Compare any two graphics cards:
GeForce GT 240 GDDR5 vs Radeon HD 5750 512MB
IntroThe GeForce GT 240 GDDR5 comes with a core clock frequency of 550 MHz and a GDDR5 memory frequency of 850 MHz. It also uses a 128-bit bus, and makes use of a 40 nm design. It features 96 SPUs, 32 Texture Address Units, and 8 ROPs.
Compare all that to the Radeon HD 5750 512MB, which uses a 40 nm design. AMD has clocked the core speed at 700 MHz. The GDDR5 RAM runs at a frequency of 1150 MHz on this model. It features 720(144x5) SPUs as well as 36 Texture Address Units and 16 ROPs.
(No game benchmarks for this combination yet.)
Power Usage and Theoretical Benchmarks
Power Consumption (Max TDP)
As far as performance goes, the Radeon HD 5750 512MB should in theory be quite a bit superior to the GeForce GT 240 GDDR5 in general. (explain)
Texel RateThe Radeon HD 5750 512MB is a lot (more or less 43%) more effective at texture filtering than the GeForce GT 240 GDDR5. (explain)
Pixel RateIf running with a high resolution is important to you, then the Radeon HD 5750 512MB is superior to the GeForce GT 240 GDDR5, by far. (explain)
Please note that the above 'benchmarks' are all just theoretical - the results were calculated based on the card's specifications, and real-world performance may (and probably will) vary at least a bit.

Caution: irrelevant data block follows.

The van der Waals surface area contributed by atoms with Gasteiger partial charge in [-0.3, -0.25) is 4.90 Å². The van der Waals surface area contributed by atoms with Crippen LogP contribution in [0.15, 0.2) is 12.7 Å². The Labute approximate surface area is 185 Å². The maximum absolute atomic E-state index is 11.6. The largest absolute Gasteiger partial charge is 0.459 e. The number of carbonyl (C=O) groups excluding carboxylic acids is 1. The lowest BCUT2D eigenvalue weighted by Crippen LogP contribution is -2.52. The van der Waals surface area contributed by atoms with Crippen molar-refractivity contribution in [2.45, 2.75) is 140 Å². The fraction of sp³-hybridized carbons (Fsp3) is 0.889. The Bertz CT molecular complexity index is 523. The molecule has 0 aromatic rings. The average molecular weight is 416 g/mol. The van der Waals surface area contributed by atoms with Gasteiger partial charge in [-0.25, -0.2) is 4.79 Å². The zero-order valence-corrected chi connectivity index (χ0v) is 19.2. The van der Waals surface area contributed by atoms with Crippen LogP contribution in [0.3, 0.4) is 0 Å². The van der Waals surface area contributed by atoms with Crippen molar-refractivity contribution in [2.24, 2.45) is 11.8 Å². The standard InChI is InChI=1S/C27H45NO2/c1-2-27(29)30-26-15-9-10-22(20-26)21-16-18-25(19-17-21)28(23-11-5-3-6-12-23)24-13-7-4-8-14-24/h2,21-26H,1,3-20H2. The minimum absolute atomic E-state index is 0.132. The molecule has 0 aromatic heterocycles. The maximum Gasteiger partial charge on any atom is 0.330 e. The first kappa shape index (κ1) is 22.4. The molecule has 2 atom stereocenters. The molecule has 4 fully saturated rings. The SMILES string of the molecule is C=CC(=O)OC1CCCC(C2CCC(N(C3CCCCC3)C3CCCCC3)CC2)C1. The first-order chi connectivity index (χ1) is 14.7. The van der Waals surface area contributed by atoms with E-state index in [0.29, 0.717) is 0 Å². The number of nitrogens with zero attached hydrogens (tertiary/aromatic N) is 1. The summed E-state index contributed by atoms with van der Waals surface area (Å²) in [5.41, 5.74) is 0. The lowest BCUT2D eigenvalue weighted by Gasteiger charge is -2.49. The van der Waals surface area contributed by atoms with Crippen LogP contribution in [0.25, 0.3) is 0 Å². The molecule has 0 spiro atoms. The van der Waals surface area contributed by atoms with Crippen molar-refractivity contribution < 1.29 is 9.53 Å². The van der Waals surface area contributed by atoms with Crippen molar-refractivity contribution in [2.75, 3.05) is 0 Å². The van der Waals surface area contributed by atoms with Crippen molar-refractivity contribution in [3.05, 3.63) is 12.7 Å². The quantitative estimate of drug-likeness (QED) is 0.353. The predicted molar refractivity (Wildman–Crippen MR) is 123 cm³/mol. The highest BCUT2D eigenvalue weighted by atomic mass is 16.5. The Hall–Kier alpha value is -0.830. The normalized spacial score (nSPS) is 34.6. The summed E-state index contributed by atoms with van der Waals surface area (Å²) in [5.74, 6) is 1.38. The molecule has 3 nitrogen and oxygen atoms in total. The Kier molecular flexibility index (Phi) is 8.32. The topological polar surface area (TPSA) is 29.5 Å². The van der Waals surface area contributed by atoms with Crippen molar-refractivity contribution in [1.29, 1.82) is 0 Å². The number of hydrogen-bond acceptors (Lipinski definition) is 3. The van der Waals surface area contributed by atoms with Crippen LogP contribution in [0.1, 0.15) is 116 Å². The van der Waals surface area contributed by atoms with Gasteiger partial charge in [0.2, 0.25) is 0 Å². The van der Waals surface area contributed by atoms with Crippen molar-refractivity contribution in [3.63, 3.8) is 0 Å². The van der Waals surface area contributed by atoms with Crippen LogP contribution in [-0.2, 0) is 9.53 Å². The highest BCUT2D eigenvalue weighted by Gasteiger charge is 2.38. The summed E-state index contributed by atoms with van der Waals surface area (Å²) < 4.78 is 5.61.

Please note that the price comparisons are based on search keywords - sometimes it might show cards with very similar names that are not exactly the same as the one chosen in the comparison. We do try to filter out the wrong results as best we can, though.
Memory Bandwidth: Memory bandwidth is the max amount of data (measured in megabytes per second) that can be moved across the external memory interface in one second. It is calculated by multiplying the card's bus width by the speed of its memory. If it uses DDR type RAM, the result should be multiplied by 2 once again. If DDR5, multiply by 4 instead. The higher the bandwidth is, the faster the card will be in general. It especially helps with AA, High Dynamic Range and higher screen resolutions.
Texel Rate: Texel rate is the maximum number of texture map elements (texels) that can be processed per second. This figure is worked out by multiplying the total amount of texture units by the core clock speed of the chip. The higher the texel rate, the better the video card will be at handling texture filtering (anisotropic filtering - AF). It is measured in millions of texels applied per second.
Pixel Rate: Pixel rate is the maximum amount of pixels that the graphics chip can possibly write to the local memory in a second - measured in millions of pixels per second. The number is calculated by multiplying the number of colour ROPs by the the core speed of the card. ROPs (Raster Operations Pipelines - sometimes also referred to as Render Output Units) are responsible for filling the screen with pixels (the image). The actual pixel output rate also depends on many other factors, especially the memory bandwidth of the card - the lower the bandwidth is, the lower the potential to get to the maximum fill rate.